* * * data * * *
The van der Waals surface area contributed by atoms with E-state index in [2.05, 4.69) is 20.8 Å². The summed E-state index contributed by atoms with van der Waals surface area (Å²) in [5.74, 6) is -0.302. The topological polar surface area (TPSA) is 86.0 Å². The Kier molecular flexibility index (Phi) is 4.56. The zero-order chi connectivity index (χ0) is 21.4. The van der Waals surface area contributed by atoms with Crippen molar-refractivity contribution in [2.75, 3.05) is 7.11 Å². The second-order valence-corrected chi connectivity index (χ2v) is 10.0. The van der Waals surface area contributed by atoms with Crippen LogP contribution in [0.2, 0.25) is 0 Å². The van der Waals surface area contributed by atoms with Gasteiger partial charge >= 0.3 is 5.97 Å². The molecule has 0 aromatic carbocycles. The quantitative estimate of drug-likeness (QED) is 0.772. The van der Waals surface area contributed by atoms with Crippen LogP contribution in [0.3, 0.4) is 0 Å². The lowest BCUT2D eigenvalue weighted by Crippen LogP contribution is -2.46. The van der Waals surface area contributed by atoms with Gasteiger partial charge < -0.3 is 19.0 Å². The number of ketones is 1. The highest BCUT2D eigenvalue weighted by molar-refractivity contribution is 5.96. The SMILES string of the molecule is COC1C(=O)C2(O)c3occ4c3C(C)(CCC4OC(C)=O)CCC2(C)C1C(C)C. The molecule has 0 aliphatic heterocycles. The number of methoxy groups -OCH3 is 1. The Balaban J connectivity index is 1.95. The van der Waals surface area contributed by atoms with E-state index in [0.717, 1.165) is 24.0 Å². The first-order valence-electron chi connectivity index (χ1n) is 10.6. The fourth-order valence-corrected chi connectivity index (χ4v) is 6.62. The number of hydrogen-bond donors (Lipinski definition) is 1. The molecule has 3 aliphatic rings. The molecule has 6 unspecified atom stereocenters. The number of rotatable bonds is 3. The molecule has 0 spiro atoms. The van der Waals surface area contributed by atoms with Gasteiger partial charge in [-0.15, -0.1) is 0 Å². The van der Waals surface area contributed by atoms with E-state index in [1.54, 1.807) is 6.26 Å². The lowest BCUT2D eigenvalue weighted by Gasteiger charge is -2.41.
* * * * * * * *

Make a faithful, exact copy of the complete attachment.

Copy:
The van der Waals surface area contributed by atoms with E-state index in [2.05, 4.69) is 20.8 Å². The summed E-state index contributed by atoms with van der Waals surface area (Å²) in [5.74, 6) is -0.302. The topological polar surface area (TPSA) is 86.0 Å². The Kier molecular flexibility index (Phi) is 4.56. The zero-order chi connectivity index (χ0) is 21.4. The van der Waals surface area contributed by atoms with Crippen molar-refractivity contribution in [2.75, 3.05) is 7.11 Å². The second-order valence-corrected chi connectivity index (χ2v) is 10.0. The van der Waals surface area contributed by atoms with Crippen LogP contribution in [0.2, 0.25) is 0 Å². The van der Waals surface area contributed by atoms with Gasteiger partial charge >= 0.3 is 5.97 Å². The molecule has 0 aromatic carbocycles. The quantitative estimate of drug-likeness (QED) is 0.772. The van der Waals surface area contributed by atoms with Crippen LogP contribution in [0.3, 0.4) is 0 Å². The lowest BCUT2D eigenvalue weighted by Crippen LogP contribution is -2.46. The van der Waals surface area contributed by atoms with Gasteiger partial charge < -0.3 is 19.0 Å². The number of ketones is 1. The highest BCUT2D eigenvalue weighted by molar-refractivity contribution is 5.96. The SMILES string of the molecule is COC1C(=O)C2(O)c3occ4c3C(C)(CCC4OC(C)=O)CCC2(C)C1C(C)C. The molecule has 0 aliphatic heterocycles. The number of methoxy groups -OCH3 is 1. The Balaban J connectivity index is 1.95. The van der Waals surface area contributed by atoms with E-state index in [0.717, 1.165) is 24.0 Å². The first-order valence-electron chi connectivity index (χ1n) is 10.6. The fourth-order valence-corrected chi connectivity index (χ4v) is 6.62. The number of hydrogen-bond donors (Lipinski definition) is 1. The molecule has 3 aliphatic rings. The molecule has 6 unspecified atom stereocenters. The number of rotatable bonds is 3. The molecule has 0 spiro atoms. The van der Waals surface area contributed by atoms with Gasteiger partial charge in [-0.15, -0.1) is 0 Å². The van der Waals surface area contributed by atoms with E-state index in [1.54, 1.807) is 6.26 Å². The lowest BCUT2D eigenvalue weighted by Gasteiger charge is -2.41.